As employees, we’re pretty good at describing a boss’s leadership style. We use descriptive terms like:
- My way or the highway
- People person
And a lot more colorful expressions I’m certain you can add.
Managers do indeed have specific styles. You might wonder whether those approaches to leadership are instinctive or acquired — are they born or made?
I believe it’s a combination of both. We bring certain internal characteristics to our work as managers and we are influenced by external forces. Here’s a look at both:
- Our personality preferences. As I’ve written before, I know from my work with the Myers-Briggs Type Indicator® that some of us are more naturally inclined to be hard liners, others to be soft touches.
- Our emotional intelligence. Our self-awareness, self-management, social awareness and relationship management all play into our approach to management.
- Our values. There are certain things each of us consider core values and principles — from “playing to win” to “serving the greater good.”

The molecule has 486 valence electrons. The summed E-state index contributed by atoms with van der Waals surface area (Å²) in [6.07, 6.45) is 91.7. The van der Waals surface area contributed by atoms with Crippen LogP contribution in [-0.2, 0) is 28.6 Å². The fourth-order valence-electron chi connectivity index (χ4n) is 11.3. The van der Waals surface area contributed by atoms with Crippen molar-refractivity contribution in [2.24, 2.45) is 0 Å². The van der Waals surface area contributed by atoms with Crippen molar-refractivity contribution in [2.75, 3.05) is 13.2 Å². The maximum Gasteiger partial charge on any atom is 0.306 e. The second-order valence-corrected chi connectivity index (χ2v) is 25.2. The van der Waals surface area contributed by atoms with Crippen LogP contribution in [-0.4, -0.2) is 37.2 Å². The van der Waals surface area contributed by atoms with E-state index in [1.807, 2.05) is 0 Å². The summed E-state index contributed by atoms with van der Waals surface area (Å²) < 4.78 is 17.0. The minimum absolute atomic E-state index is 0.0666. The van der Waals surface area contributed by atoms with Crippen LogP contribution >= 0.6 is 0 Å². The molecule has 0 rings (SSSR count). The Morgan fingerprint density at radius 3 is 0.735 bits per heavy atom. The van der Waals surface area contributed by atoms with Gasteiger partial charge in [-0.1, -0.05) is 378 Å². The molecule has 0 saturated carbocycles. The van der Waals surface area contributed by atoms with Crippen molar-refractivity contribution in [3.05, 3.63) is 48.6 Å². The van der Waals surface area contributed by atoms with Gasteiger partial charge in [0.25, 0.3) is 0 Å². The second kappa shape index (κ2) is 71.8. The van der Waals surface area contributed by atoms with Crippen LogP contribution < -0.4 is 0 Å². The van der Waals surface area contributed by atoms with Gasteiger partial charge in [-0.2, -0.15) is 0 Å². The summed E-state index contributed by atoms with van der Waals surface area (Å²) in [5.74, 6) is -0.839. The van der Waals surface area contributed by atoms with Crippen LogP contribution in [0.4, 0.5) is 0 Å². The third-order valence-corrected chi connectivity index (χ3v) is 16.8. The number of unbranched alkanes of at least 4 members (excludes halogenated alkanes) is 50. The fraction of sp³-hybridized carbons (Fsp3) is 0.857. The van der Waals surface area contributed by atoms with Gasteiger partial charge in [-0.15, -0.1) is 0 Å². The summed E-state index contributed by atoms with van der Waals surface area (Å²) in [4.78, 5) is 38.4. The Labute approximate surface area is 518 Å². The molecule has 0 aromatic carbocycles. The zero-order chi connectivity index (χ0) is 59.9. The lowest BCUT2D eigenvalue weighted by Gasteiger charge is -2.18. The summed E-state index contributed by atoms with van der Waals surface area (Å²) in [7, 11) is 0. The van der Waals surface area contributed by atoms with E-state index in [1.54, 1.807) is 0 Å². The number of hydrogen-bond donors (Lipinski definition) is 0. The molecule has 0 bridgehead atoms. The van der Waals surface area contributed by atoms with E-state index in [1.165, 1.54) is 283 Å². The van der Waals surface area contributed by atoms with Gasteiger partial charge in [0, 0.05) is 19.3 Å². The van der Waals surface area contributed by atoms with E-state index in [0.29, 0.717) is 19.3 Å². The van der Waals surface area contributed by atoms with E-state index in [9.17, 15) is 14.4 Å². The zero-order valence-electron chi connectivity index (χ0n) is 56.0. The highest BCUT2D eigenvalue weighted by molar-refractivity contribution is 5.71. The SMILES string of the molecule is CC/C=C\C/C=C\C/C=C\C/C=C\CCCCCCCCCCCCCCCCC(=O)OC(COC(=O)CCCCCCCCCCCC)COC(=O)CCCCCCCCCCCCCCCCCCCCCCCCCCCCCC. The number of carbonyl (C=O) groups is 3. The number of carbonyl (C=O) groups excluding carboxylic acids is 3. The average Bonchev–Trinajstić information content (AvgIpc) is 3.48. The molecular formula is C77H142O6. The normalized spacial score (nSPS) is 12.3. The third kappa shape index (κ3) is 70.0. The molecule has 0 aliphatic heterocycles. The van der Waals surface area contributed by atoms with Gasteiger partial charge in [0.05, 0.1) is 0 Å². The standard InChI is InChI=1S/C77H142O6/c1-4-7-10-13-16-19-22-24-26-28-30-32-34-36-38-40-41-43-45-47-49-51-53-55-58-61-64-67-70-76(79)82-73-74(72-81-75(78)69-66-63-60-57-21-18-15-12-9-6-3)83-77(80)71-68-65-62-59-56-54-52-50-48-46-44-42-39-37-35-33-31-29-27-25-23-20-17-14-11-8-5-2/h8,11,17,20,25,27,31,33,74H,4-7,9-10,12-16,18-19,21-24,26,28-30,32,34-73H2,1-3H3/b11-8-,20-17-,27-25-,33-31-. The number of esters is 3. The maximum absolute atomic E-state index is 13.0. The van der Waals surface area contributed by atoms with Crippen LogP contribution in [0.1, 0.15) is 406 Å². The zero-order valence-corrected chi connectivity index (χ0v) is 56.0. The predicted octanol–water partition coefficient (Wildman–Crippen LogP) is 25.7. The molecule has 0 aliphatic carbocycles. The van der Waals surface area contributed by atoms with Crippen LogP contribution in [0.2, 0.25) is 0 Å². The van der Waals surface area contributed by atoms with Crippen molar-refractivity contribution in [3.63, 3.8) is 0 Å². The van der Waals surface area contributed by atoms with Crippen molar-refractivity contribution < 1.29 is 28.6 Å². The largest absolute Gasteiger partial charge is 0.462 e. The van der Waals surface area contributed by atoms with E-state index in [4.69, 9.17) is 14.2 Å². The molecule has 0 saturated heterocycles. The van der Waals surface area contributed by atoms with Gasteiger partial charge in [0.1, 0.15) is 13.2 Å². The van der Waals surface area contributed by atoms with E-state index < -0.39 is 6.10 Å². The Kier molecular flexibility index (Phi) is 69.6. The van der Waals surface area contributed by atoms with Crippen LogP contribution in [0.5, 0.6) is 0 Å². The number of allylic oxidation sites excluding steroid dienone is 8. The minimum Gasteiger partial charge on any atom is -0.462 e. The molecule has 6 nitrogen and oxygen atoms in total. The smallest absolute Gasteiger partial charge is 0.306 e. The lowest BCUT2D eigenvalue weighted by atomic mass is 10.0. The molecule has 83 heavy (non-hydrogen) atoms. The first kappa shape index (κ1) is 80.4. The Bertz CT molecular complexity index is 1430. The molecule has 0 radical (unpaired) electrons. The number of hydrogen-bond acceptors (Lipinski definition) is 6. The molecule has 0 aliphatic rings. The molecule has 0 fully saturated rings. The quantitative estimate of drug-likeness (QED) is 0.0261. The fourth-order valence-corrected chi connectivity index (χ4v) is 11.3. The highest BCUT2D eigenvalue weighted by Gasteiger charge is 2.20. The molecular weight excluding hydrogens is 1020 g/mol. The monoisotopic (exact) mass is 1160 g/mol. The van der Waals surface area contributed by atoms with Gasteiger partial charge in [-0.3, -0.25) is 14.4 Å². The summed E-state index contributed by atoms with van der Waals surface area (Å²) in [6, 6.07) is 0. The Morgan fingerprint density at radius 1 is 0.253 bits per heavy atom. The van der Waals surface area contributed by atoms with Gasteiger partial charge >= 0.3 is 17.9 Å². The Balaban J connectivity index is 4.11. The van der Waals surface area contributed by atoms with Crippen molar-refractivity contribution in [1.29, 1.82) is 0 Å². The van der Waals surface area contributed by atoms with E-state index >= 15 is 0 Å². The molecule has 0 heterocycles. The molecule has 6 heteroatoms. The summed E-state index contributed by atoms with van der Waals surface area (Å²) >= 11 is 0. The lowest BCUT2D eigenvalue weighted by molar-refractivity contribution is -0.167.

- Our role models. We are influenced by the best and worst leaders we’ve experienced. I often hear managers talk about wanting to emulate a leader (relative, clergy, teacher, coach, boss) who had a great positive influence on them — or to never, ever behave like the worst of the bunch.
- Our environment. Managers can be influenced by the culture of an organization, for example, to be more collaborative or more controlling than they’d like.
- The situation at hand. Our approach to management can be influenced by the specifics of a situation we face. Change management and crisis management, for example, are two entirely different challenges.
So, leadership styles are born AND made — and great bosses understand how to take the best of their internal characteristics and adapt to the external needs they ascertain in the workplace.
How do you know your style — and whether it’s the best for a situation? Take a look at this video for some insights: